BankruptcyConsumer Financial Protection Bureau

The Consumer Financial Protection Bureau estimates that more than 70 million Americans have a debt in collections. Are you one of them? If so, you can’t afford to skip this article.

Calls from debt collectors can be intimidating and stressful. But the law says these calls should not be harassing or threatening in any way. Threats of harm, abusive language or scare tactics violate federal laws. Unfortunately, when companies are trying to collect money from you, they often resort to extreme measures and questionable tactics even though they know they’re in violation of the law. A bankruptcy lawyer like Brian D. Zinn can stop harassment from collection agencies and help right your financial ship. ZinnLaw of Fort Myers wants to help you learn how to get creditors to stop harassing you. Let’s start with what debt collectors are NOT allowed to do.

The Fair Debt Collection Practice Act is there to protect you.

Federal law stipulates that debt collectors must follow certain practices when trying to collect a debt. The law applies to third-party collectors attempting to collect debt for credit cards, medical bills, student loans, mortgages, and other types of household debt. It is important to note that these rules do not apply to in-house debt collectors. For instance, your dentist’s office doesn’t have to follow these rules, but the collection agency the dentist hires to recover the debt does have to follow the law.

Here’s What Debt Collectors Are Not Allowed To Do

  1. Present themselves as working for a government agency such as a police department or the IRS.
  2. Threaten to have you arrested or put in jail. Collection agencies cannot issue arrest warrants.
  3. Call outside the hours of 8 a.m. and 9 p.m., unless prearranged with you. Debt collectors are allowed to send text messages, emails or letters in their attempts to recover a debt.
  4. Contact you at your job if you ask them not to do so. You can make this request to your creditors either verbally or in writing. You can also request that the collection agency stop calling you at home, but these requests must be made in writing. (This isn’t always a good idea, though, as we will explore in a later article.)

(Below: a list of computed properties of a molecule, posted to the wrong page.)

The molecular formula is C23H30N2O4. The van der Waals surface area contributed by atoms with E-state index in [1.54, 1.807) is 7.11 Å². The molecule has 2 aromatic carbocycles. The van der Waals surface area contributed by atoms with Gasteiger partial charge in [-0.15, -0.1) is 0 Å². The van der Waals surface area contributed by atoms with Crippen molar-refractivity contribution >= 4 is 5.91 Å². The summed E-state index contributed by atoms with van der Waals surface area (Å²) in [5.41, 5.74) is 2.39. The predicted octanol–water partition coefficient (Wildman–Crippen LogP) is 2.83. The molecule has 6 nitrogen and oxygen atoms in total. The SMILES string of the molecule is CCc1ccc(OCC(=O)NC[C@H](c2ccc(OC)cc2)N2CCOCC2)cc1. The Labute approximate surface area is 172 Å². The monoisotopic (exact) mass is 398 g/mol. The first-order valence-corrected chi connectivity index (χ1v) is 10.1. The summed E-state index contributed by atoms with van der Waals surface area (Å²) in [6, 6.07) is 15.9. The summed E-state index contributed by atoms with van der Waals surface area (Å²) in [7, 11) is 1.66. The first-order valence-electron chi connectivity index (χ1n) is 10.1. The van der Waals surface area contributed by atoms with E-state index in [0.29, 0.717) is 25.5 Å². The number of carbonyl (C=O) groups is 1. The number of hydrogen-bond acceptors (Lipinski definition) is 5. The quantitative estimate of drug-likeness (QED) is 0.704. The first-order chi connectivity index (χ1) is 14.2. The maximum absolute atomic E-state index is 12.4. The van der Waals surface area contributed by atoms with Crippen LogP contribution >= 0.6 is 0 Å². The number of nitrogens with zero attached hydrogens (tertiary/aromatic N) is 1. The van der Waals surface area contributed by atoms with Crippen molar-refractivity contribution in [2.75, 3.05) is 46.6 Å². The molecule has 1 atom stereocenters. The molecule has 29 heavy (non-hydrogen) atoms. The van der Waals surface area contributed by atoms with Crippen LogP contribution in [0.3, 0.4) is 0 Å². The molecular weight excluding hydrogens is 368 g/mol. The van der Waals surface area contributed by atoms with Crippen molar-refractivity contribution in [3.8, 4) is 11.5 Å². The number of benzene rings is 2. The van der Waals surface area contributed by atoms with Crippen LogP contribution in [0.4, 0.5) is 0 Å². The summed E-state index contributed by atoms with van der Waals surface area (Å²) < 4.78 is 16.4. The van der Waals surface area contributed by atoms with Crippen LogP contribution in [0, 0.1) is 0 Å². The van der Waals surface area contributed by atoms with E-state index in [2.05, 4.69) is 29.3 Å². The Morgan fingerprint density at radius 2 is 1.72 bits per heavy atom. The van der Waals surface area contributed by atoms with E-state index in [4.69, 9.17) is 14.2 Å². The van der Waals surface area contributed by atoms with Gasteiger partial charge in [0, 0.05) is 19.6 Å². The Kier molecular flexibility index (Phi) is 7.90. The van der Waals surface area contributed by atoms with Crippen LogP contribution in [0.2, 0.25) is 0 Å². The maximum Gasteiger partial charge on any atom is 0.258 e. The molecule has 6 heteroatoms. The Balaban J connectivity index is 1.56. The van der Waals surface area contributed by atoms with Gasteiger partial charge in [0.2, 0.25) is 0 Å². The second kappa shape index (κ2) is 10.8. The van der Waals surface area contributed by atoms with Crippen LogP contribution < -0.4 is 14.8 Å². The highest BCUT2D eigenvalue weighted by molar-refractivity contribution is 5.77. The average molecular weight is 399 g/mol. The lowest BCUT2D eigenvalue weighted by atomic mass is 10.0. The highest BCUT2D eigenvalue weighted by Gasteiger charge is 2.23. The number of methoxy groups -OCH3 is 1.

5. Publicly shame you. Debt collectors cannot publicize your debt. In fact, they cannot discuss your debt with anyone other than you, your spouse, or your attorney. They can contact third parties to determine phone numbers, addresses or the names of employers, but nothing more.
  6. Threaten you with violence or harm.
  7. Use profanity or obscene language.
  8. Call repeatedly.
  9. Contact you at all if you’ve told them to stop or to only contact your attorney. This request must be made in writing.
  10. Attempt to collect a debt via a lawsuit after the statute of limitations has expired. In Florida, the statute of limitation on debt is typically five years. This means once that timeline has expired, creditors can no longer file a lawsuit to try and recover debt from the borrower.

Have creditors been calling off the hook? Do you feel like you can’t get out from under a growing amount of debt? Are you fearful your wages may be garnished? Often people end up in a huge amount of debt through no fault of their own. Although people may try to avoid it due to embarrassment or fear, sometimes choosing to file for bankruptcy could be the best choice.  For over 30 years, Brian Zinn and his associates at ZinnLaw of Fort Myers have been helping people get a fresh start by declaring bankruptcy. Read on if you think this may be an option for you, and we will explain some important points about declaring bankruptcy in Southwest Florida.